Finally, who had the ability to kill Jon?  This is an easy question.  A six year old child could easily be killed by either a male or female adult.   Either by intention or accident, small children or killed every day by negligent parents.

Approximately fifteen children under the age of fourteen die every day in this country as a result of unintentional injuries, totaling more than 5600 children per year.  Although surely not all, many of these deaths were undoubtedly caused by parental negligence.  Yet despite the prevalence of these fatalities, almost no research explores the treatment of these cases by the criminal justice system.  Commentators often assert that parents are rarely prosecuted in cases involving deaths due to parental negligence, but they completely fail to cite any authority for that proposition.  In addition, prosecutors are relying on the common perception that a failure to prosecute is the norm when making charging decisions in individual cases. — CRIME AND PARENTHOOD: THE UNEASY CASE FOR PROSECUTING NEGLIGENT PARENTS Copyright 2006 by Northwestern University School of Law, Northwestern University Law Review, Vol.  100, No. 2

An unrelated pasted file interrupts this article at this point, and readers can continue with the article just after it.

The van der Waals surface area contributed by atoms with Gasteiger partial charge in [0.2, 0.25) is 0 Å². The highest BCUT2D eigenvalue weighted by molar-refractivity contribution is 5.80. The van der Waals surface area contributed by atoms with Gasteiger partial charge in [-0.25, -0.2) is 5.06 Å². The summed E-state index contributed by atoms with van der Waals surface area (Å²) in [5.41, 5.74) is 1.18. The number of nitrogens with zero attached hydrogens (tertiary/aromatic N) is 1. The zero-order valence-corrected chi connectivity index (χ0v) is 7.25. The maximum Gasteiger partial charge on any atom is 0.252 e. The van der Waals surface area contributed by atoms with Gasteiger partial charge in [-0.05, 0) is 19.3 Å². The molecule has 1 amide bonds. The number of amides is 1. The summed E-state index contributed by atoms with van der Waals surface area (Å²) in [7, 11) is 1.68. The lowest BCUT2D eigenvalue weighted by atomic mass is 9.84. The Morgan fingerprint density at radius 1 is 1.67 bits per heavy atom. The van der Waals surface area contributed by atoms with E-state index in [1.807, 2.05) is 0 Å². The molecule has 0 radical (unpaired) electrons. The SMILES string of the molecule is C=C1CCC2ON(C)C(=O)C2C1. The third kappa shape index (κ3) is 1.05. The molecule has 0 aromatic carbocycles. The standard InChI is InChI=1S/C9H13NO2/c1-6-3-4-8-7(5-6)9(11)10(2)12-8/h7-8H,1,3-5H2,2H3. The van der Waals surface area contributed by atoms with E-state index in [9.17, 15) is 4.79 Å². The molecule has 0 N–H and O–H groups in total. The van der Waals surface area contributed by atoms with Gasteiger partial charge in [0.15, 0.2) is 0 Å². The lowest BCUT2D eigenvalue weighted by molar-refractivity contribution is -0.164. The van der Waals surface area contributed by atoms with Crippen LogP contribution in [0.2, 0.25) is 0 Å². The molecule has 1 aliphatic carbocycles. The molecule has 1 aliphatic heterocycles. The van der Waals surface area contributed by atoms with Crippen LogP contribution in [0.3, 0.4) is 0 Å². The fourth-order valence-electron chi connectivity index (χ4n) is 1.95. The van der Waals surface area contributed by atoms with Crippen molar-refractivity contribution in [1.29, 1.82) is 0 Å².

According to data from the National Child Abuse and Neglect Data System (NCANDS), 49 States reported a total of 1,593 fatalities.  Based on these data, a nationally estimated 1,640 children died from abuse and neglect in 2012.  The disparity in numbers between the two studies is created by the different definitions of negligence.  It would seem the 2006 study includes potentially accident deaths whereas the 2012 study only includes confirmed reports of abuse or neglect.